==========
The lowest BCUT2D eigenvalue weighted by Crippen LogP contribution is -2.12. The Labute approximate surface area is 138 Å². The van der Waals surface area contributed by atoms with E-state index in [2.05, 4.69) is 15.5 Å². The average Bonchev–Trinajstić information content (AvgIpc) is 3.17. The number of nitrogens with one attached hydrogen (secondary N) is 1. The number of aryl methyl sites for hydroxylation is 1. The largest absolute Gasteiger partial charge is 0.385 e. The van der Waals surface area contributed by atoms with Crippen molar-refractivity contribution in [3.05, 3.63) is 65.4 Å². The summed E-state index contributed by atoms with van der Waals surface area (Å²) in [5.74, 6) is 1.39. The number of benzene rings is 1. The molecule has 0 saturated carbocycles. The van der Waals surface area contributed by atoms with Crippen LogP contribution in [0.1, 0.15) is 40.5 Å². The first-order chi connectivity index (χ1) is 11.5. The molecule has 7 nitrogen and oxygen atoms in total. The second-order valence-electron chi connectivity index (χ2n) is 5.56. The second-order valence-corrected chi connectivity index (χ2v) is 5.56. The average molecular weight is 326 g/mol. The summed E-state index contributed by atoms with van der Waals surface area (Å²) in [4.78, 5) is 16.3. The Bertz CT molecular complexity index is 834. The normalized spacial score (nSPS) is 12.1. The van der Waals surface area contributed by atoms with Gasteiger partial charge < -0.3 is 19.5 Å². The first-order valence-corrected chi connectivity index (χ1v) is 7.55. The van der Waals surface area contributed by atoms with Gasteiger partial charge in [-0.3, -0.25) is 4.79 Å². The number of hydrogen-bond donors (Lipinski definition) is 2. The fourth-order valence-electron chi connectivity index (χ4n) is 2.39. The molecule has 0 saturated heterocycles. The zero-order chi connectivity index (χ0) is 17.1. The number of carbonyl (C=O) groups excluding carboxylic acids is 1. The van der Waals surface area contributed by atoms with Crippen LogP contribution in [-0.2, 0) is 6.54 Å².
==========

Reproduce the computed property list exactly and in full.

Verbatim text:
The lowest BCUT2D eigenvalue weighted by Crippen LogP contribution is -2.12. The Labute approximate surface area is 138 Å². The van der Waals surface area contributed by atoms with E-state index in [2.05, 4.69) is 15.5 Å². The average Bonchev–Trinajstić information content (AvgIpc) is 3.17. The number of nitrogens with one attached hydrogen (secondary N) is 1. The number of aryl methyl sites for hydroxylation is 1. The largest absolute Gasteiger partial charge is 0.385 e. The van der Waals surface area contributed by atoms with Crippen molar-refractivity contribution in [3.05, 3.63) is 65.4 Å². The summed E-state index contributed by atoms with van der Waals surface area (Å²) in [5.74, 6) is 1.39. The number of benzene rings is 1. The molecule has 0 saturated carbocycles. The van der Waals surface area contributed by atoms with Crippen LogP contribution in [0.1, 0.15) is 40.5 Å². The first-order chi connectivity index (χ1) is 11.5. The molecule has 7 nitrogen and oxygen atoms in total. The second-order valence-electron chi connectivity index (χ2n) is 5.56. The second-order valence-corrected chi connectivity index (χ2v) is 5.56. The average molecular weight is 326 g/mol. The summed E-state index contributed by atoms with van der Waals surface area (Å²) in [4.78, 5) is 16.3. The Bertz CT molecular complexity index is 834. The normalized spacial score (nSPS) is 12.1. The van der Waals surface area contributed by atoms with Gasteiger partial charge < -0.3 is 19.5 Å². The first-order valence-corrected chi connectivity index (χ1v) is 7.55. The van der Waals surface area contributed by atoms with Gasteiger partial charge in [-0.3, -0.25) is 4.79 Å². The number of hydrogen-bond donors (Lipinski definition) is 2. The fourth-order valence-electron chi connectivity index (χ4n) is 2.39. The molecule has 0 saturated heterocycles. The zero-order chi connectivity index (χ0) is 17.1. The number of carbonyl (C=O) groups excluding carboxylic acids is 1. The van der Waals surface area contributed by atoms with Crippen LogP contribution in [-0.2, 0) is 6.54 Å².